I was also having a think about the effect modern technology has had on culture. Irish social life used to be replete with story-telling, singing and dancing. When I look at my paternal grandparents, they know easily five hundred (and possibly more) different songs between the two of them, as well as older stories, and they are not highly educated by any means (formally that is, they are very wise and shrewd without needing a cert). If you were to walk into a pub in Dublin today (or most other places for that matter) and started a sing-song, it's likely the only songs you'd get would be American/British pop songs with the occasional 'fields of Athenry' thrown in there. The loss of the oral culture, the béaloideas as it used to be called as gaeilge, has really to my mind been the death knell for distinctive Irish rural culture, the culture of the villages and spailpíns.
    Just read this and it reminded me of a story telling festival that takes place down the country every year down in Cape Clear

    http://www.capeclearstorytelling.com/

    Anti hit the nail on the head about the singing in the pubs. If you walk into a pub nowdays and did try to start a sing song more than likely the publican would throw you out on your ear citing its breaching the peace! Years ago I remember going to Doolin on holiday and other little villages in Clare and my parents would bring me and the brother with them and we would occasionaly find someone singing sean nos or an impromptu session. All around town in Temple Bar especially there is not really much of this, its mostly just modern songs and other trouristy rubbish but there is two spots I know that still do what they may term seisuins! The Cobble Stone on Smithfield (great little locals local too called Delaneys beside it) and the Celtc on Talbot St in Dublin.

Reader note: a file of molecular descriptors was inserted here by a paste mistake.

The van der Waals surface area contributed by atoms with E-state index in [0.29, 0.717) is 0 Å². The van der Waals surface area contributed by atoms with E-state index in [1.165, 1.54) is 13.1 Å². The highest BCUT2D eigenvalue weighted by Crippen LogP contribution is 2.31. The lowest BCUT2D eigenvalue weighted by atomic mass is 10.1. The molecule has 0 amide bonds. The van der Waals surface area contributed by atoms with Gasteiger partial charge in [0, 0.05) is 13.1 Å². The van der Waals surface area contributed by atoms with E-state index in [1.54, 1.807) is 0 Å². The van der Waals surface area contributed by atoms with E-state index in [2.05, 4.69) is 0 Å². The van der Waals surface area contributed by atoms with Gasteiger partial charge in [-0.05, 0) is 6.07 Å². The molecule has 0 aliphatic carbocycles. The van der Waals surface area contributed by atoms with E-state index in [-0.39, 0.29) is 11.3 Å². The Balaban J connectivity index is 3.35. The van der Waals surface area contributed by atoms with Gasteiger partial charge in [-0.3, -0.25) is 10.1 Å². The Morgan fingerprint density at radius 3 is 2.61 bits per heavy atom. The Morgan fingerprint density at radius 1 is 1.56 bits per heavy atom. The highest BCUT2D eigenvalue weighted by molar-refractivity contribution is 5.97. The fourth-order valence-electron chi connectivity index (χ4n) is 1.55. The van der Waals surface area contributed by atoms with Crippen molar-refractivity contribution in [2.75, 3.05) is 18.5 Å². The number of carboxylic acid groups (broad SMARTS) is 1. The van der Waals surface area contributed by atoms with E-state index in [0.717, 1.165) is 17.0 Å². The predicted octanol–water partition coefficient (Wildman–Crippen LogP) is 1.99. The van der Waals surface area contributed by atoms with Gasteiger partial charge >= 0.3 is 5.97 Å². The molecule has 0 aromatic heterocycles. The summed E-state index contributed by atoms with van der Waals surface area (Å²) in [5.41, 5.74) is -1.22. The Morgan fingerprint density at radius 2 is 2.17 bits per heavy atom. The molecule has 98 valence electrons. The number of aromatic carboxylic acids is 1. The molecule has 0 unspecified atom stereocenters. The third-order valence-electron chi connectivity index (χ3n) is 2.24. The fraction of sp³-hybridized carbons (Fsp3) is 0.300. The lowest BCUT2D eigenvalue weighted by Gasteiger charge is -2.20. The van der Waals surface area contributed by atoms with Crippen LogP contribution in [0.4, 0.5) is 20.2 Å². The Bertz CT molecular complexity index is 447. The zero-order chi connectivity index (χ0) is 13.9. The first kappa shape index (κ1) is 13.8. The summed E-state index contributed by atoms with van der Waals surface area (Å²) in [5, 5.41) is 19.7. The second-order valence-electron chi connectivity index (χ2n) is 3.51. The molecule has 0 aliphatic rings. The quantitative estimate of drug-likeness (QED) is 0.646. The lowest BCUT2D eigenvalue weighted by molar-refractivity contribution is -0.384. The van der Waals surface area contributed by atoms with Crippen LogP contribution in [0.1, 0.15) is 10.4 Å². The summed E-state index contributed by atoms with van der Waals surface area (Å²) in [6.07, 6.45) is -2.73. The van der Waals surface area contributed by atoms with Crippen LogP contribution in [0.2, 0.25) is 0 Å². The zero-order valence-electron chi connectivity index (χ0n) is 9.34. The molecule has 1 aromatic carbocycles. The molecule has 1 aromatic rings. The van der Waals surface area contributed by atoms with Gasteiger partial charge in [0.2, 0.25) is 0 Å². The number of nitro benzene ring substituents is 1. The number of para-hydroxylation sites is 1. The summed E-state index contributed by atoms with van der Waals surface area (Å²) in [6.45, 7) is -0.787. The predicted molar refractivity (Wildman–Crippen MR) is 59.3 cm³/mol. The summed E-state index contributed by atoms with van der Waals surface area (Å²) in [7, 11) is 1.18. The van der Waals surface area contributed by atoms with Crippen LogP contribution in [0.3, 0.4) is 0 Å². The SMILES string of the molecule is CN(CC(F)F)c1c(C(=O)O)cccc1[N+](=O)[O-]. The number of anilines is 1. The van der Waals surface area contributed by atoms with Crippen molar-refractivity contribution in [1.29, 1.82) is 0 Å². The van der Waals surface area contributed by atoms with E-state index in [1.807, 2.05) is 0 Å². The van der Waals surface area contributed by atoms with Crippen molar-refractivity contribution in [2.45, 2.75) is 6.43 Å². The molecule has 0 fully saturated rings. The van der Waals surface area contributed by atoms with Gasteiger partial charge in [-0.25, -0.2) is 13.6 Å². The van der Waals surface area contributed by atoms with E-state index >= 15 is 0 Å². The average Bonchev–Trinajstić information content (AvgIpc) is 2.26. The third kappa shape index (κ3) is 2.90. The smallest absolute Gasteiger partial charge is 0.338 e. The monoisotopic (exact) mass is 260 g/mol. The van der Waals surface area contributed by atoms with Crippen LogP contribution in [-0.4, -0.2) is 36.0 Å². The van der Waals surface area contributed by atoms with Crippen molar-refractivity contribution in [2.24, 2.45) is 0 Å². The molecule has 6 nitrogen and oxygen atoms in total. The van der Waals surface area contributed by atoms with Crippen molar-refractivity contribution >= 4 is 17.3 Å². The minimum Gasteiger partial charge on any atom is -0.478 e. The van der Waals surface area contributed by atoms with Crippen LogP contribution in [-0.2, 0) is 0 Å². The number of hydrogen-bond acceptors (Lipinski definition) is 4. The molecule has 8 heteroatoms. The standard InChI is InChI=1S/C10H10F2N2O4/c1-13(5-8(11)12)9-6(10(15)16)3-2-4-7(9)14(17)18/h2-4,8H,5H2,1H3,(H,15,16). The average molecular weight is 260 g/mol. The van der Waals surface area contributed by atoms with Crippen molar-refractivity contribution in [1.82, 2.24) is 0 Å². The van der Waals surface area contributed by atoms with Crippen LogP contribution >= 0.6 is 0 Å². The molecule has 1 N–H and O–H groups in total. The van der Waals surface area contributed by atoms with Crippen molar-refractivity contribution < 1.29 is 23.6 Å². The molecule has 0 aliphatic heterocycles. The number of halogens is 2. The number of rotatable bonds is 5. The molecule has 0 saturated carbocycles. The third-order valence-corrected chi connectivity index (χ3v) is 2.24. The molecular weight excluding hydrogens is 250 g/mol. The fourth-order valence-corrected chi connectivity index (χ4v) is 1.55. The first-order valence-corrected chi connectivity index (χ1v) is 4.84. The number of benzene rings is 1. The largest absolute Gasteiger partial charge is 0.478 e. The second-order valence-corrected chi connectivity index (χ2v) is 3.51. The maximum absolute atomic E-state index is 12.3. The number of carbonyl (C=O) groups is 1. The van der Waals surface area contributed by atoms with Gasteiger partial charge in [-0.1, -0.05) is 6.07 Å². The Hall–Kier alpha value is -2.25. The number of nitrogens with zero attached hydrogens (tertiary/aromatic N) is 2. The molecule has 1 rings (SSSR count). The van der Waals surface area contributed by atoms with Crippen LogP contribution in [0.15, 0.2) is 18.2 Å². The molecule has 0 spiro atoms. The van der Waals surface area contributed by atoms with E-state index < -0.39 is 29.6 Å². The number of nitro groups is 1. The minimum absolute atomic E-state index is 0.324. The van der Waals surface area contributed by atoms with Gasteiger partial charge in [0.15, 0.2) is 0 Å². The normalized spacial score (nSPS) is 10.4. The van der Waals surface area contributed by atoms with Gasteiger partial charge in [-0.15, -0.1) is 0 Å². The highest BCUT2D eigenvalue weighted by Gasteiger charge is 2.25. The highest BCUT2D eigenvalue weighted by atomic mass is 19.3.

Irish sense of humour is another thing I have not see touched upon. Does anyone think we have a really dark sense of humour? As nation being what we have been through it act as a release valve through the years to aid us and help us cope as a nation with everything from dreary weather to famine to everything else in between.
    History is the only true teacher, the revolution the best school for the proletariat - Rosa Luxembourg

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    Default Re: Towards a diagnosis of the Irish spirit; the overt and the clandestine

    Thats a great point fluffy- Irish humour. It can be very dark alright. Don't want to go off on too much of a tangent as I can gas for Corrib on the subject but Beckett had that down like a surgeon. So did Brien O'Nolan/Flann.